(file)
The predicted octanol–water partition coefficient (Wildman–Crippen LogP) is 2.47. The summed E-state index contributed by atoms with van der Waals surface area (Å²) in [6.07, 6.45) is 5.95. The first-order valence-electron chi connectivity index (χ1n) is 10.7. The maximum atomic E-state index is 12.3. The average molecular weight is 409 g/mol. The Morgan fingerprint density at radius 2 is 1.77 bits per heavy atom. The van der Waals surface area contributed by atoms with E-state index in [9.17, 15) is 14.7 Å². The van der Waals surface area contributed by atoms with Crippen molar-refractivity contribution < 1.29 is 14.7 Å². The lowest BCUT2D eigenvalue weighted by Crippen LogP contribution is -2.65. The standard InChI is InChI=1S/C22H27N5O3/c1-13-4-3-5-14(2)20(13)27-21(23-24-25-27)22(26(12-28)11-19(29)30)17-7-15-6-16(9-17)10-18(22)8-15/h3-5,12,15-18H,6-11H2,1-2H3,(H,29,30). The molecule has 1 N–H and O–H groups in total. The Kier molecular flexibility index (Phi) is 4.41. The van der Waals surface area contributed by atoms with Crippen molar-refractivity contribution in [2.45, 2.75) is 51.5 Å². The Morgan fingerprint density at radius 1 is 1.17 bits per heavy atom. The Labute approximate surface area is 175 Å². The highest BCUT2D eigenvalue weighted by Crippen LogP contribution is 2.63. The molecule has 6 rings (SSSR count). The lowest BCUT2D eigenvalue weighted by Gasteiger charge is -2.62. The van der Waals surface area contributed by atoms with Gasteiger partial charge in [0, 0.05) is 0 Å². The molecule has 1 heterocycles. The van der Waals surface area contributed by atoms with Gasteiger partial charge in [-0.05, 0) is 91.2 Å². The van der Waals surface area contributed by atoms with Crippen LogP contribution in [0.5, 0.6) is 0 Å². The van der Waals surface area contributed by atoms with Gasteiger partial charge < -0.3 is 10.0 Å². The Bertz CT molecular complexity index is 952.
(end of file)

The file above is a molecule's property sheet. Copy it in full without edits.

The predicted octanol–water partition coefficient (Wildman–Crippen LogP) is 2.47. The summed E-state index contributed by atoms with van der Waals surface area (Å²) in [6.07, 6.45) is 5.95. The first-order valence-electron chi connectivity index (χ1n) is 10.7. The maximum atomic E-state index is 12.3. The average molecular weight is 409 g/mol. The Morgan fingerprint density at radius 2 is 1.77 bits per heavy atom. The van der Waals surface area contributed by atoms with E-state index in [9.17, 15) is 14.7 Å². The van der Waals surface area contributed by atoms with Crippen molar-refractivity contribution < 1.29 is 14.7 Å². The lowest BCUT2D eigenvalue weighted by Crippen LogP contribution is -2.65. The standard InChI is InChI=1S/C22H27N5O3/c1-13-4-3-5-14(2)20(13)27-21(23-24-25-27)22(26(12-28)11-19(29)30)17-7-15-6-16(9-17)10-18(22)8-15/h3-5,12,15-18H,6-11H2,1-2H3,(H,29,30). The molecule has 1 N–H and O–H groups in total. The Kier molecular flexibility index (Phi) is 4.41. The van der Waals surface area contributed by atoms with Crippen molar-refractivity contribution in [2.45, 2.75) is 51.5 Å². The Morgan fingerprint density at radius 1 is 1.17 bits per heavy atom. The Labute approximate surface area is 175 Å². The highest BCUT2D eigenvalue weighted by Crippen LogP contribution is 2.63. The molecule has 6 rings (SSSR count). The lowest BCUT2D eigenvalue weighted by Gasteiger charge is -2.62. The van der Waals surface area contributed by atoms with Gasteiger partial charge in [0, 0.05) is 0 Å². The molecule has 1 heterocycles. The van der Waals surface area contributed by atoms with Gasteiger partial charge in [-0.05, 0) is 91.2 Å². The van der Waals surface area contributed by atoms with Crippen LogP contribution in [0.5, 0.6) is 0 Å². The van der Waals surface area contributed by atoms with Gasteiger partial charge < -0.3 is 10.0 Å². The Bertz CT molecular complexity index is 952.